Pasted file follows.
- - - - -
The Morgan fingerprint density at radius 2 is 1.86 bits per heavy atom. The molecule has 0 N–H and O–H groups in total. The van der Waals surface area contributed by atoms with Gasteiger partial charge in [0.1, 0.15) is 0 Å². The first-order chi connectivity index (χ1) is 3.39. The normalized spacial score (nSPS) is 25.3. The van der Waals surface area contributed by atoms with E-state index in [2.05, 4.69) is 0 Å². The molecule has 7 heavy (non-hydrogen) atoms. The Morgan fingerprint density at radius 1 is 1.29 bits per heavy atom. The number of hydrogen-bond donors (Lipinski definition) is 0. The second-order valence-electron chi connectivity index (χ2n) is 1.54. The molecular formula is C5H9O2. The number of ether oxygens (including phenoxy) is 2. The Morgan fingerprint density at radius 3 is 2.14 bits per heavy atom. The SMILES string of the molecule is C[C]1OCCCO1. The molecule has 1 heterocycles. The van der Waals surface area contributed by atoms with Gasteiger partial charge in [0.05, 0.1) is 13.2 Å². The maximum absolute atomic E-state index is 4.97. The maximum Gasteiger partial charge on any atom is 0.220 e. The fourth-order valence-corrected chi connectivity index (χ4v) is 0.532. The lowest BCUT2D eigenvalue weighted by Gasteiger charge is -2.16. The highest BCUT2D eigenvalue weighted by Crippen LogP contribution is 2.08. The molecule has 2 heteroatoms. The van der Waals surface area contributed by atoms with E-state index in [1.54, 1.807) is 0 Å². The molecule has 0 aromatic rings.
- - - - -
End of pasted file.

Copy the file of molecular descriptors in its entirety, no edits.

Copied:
The Morgan fingerprint density at radius 2 is 1.86 bits per heavy atom. The molecule has 0 N–H and O–H groups in total. The van der Waals surface area contributed by atoms with Gasteiger partial charge in [0.1, 0.15) is 0 Å². The first-order chi connectivity index (χ1) is 3.39. The normalized spacial score (nSPS) is 25.3. The van der Waals surface area contributed by atoms with E-state index in [2.05, 4.69) is 0 Å². The molecule has 7 heavy (non-hydrogen) atoms. The Morgan fingerprint density at radius 1 is 1.29 bits per heavy atom. The number of hydrogen-bond donors (Lipinski definition) is 0. The second-order valence-electron chi connectivity index (χ2n) is 1.54. The molecular formula is C5H9O2. The number of ether oxygens (including phenoxy) is 2. The Morgan fingerprint density at radius 3 is 2.14 bits per heavy atom. The SMILES string of the molecule is C[C]1OCCCO1. The molecule has 1 heterocycles. The van der Waals surface area contributed by atoms with Gasteiger partial charge in [0.05, 0.1) is 13.2 Å². The maximum absolute atomic E-state index is 4.97. The maximum Gasteiger partial charge on any atom is 0.220 e. The fourth-order valence-corrected chi connectivity index (χ4v) is 0.532. The lowest BCUT2D eigenvalue weighted by Gasteiger charge is -2.16. The highest BCUT2D eigenvalue weighted by Crippen LogP contribution is 2.08. The molecule has 2 heteroatoms. The van der Waals surface area contributed by atoms with E-state index in [1.54, 1.807) is 0 Å². The molecule has 0 aromatic rings.